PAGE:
Aspergillus terreus has been shown to produce several metabolites (Nakagawa et al., 1982; Hendrickson et al., 1999; Gao et al., 2008; Goutam et al., 2017; Saha et al., 2017). In our study, by comparing the current molecular weight results of 65P (389.1 m/z) and 9F (390.7 m/z) with the findings from previous studies, both isolates seem to produce mevastatin (390.513 g/mol). Mevastatin production by A. terreus was reported by previous studies (Manzoni et al., 1998). It has also been reported to be produced by other fungi (Brown et al., 1976; Reino et al., 2008). Mevastatin has been reported to have biological inhibitory activities (Kumar et al., 2000). Thus, it is possible that the production of this compound and others could explain the suppression role of A. terreus isolates against P. aphanidermatum.

Our study showed that A. terreus isolates induced morphological changes in the mycelium of P. aphanidermatum. The general shape of Pythium mycelium changed from straight normal pattern to abnormal patterns as wavy, and the internal content became granular, disintegrated and lost. A previous study by Chet et al. (1981) showed that Trichoderma hamatum induced morphological changes in Pythium spp and Rhizoctonia solani, where the mycelium had bulbular or hook-like structures that contained granular cytoplasm. Another study by Paulitz et al. (2000) showed that Pseudomonas aureofaciens resulted in abnormalities in hyphal morphology of Pythium ultimum. Prapagdee et al. (2008) showed that Streptomyces hygroscopicus produced extracellular antifungal metabolites such as chitinase and β-1,3-glucanase that affected the growth and morphology of Colletotrichum gloeosporioides and Sclerotium rolfsii phytopathogenic fungi. Several metabolites such as enzymes, antibiotics and organic acids are secreted by A. terreus (Calton et al., 1978; Nakagawa et al., 1982; Hendrickson et al., 1999; Gao et al., 2008; Goutam et al., 2017; Saha et al., 2017; Sreedevi et al., 2017). In our study, it is very likely that the production of glucanase enzyme contributed to abnormalities in Pythium mycelia.

Our scanning electron microscope results showed that P. aphanidermatum hyphae became wrinkled or shrunken as well as smaller in size; however, in control the hyphae had normal cell wall morphology with a smooth surface and full content. These results indicate that P. aphanidermatum cytoplasm in the treated petri dishes plates were degraded by the effect of A. terreus isolates and their enzyme, glucanase. This shrunken morphology was observed in Fusarium oxysporum mycelia which were treated with Streptomyces cinereus (Gangwar et al., 2015).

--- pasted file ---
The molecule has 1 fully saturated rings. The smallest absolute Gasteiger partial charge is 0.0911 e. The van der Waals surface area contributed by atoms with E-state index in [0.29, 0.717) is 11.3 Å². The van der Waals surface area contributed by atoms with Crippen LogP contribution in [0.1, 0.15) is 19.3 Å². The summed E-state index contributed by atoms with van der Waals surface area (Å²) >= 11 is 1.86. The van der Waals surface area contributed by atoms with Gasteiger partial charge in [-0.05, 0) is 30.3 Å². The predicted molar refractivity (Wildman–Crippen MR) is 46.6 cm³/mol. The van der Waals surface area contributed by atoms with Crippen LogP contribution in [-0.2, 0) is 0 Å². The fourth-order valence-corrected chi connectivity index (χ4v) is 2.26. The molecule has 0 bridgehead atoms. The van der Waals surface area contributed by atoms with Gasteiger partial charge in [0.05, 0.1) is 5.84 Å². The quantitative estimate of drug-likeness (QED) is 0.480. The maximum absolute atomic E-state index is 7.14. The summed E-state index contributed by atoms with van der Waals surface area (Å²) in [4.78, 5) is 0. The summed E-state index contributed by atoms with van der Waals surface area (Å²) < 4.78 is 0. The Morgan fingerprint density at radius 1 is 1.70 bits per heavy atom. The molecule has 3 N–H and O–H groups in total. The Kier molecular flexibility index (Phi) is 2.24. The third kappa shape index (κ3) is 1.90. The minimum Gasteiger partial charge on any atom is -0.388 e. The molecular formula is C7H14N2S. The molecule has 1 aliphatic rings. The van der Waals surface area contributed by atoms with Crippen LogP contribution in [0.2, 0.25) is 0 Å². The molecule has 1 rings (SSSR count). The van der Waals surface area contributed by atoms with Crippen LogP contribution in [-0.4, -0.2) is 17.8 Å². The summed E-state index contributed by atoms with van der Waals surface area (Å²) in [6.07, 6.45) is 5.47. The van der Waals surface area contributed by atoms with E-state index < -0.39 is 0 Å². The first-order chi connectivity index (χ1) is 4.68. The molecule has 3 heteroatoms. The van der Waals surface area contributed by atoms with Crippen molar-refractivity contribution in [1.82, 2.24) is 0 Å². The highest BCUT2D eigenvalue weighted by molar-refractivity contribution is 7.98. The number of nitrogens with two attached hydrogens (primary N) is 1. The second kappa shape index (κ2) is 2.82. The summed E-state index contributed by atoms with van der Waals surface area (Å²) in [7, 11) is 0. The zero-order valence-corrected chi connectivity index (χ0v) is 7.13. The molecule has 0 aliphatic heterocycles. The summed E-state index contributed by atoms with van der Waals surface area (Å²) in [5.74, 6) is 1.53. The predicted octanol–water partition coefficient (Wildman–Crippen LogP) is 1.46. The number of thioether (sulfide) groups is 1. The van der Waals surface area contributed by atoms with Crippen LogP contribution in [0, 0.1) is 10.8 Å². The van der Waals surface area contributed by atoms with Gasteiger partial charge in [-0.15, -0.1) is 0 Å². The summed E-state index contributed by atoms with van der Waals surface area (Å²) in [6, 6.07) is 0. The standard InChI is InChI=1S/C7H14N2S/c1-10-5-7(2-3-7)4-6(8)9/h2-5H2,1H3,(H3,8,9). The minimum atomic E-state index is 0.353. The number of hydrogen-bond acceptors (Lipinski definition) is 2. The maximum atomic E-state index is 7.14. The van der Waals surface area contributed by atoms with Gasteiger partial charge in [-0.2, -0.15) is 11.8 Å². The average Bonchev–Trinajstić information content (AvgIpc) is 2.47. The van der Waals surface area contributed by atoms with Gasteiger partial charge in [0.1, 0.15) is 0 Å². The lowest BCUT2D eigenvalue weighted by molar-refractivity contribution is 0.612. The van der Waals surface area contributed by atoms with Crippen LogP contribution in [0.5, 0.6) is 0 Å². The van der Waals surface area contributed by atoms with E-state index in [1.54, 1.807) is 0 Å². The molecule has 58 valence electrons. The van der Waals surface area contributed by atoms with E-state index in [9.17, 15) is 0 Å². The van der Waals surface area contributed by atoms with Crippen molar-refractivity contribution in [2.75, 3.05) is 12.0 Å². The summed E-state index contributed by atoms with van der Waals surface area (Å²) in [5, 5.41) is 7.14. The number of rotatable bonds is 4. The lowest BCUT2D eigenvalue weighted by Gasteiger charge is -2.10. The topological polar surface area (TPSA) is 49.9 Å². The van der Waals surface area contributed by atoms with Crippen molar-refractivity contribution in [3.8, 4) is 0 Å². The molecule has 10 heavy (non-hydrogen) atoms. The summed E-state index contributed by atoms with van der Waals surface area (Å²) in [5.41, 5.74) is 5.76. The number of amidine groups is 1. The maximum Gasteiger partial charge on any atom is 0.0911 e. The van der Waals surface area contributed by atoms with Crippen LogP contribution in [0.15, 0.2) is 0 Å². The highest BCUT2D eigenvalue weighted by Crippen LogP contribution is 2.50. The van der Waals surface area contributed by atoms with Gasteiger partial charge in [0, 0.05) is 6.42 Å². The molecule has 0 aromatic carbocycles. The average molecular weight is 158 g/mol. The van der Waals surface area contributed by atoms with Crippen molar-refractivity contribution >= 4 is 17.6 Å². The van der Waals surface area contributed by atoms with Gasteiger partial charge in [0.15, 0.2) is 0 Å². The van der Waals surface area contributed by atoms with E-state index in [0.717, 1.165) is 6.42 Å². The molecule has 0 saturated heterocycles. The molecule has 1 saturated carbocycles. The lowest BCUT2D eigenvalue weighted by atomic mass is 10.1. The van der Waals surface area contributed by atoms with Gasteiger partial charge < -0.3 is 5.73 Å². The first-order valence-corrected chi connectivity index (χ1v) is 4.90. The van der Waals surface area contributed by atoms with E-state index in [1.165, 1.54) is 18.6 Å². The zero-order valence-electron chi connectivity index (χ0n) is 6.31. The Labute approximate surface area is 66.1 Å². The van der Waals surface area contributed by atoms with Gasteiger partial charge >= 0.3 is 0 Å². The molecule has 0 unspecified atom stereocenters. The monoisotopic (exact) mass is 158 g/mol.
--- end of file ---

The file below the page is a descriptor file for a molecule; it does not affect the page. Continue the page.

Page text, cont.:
Spore production by P. aphanidermatum has been inhibited by the CF of 65P and 9F isolates. A previous study by El-Tarabily (2006) showed that P. aphanidermatum oospores were parasitized by Actinoplanes philippinensis and Micromonospora chalcea and as a result had disorganized cytoplasm. Also, Manhas and Kaur (2016) study demonstrated suppression of germination as well as loss of pigmentation and shrinkage of Alternaria brassicicola spores due to treatment with the CF of Streptomyces hydrogenans. Only Actinoplanes campanulatus was capable of affecting P. aphanidermatum oospores in El-Tarabily et al. (2009) study.

Our results proved that both A. terreus isolates can produce siderophore, with some differences between the isolates in their ability to produce siderophore. King B was the best medium for obtaining the highest value of siderophore. Similarly Rachid and Ahmed (2005) found that king B medium is better than several other media. Many studies indicated siderophore production by several fungi such as Aspergillus terreus (Waqas et al., 2015), Aspergillus fumigatus (Haas, 2014), and Chaetostylum fresenii (Thieken and Winkelmann, 1992).

Siderophore production is an effective mechanism of biological control of multiple diseases caused bacterial and fungal agents. Siderophore production by Rhodotorula glutinis has been reported to suppress blue rot caused by Penicillium expansum in harvested apples (Calvente et al., 1999). Moreover, Bacillus subtilis inhibits Fusarium-wilt of tomatoes disease and secrets siderophore. Furthermore, the inhibition role of Pseudomonas fluorescens against several Pythium species is due to siderophore production (Weller and Cook, 1986).

The bioassay test showed a significant effect of A. terreus on the survival of cucumber seedlings inoculated by P. aphanidermatum. The A. terreus isolates did not have any negative effects on the shoot length, dry weight, or fresh weight. Various studies were carried out to characterize the biocontrol efficacy against P. aphanidermatum damping-off by multiple microorganisms such as Trichoderma harzianum (Sivan et al., 1984), Pseudomonas chlororaphis, and Bacillus subtilis (Nakkeeran et al., 2006) and endophytic actinomycetes (El-Tarabily et al., 2009). Some studies used several biocontrol species, which led to greater disease suppression (Szczech and Shoda, 2004; Liu et al., 2017). Other studies used seed treatment with biocontrol agents which proved its effectiveness in damping-off control (Lifshitz et al., 1986; Callan et al., 1990).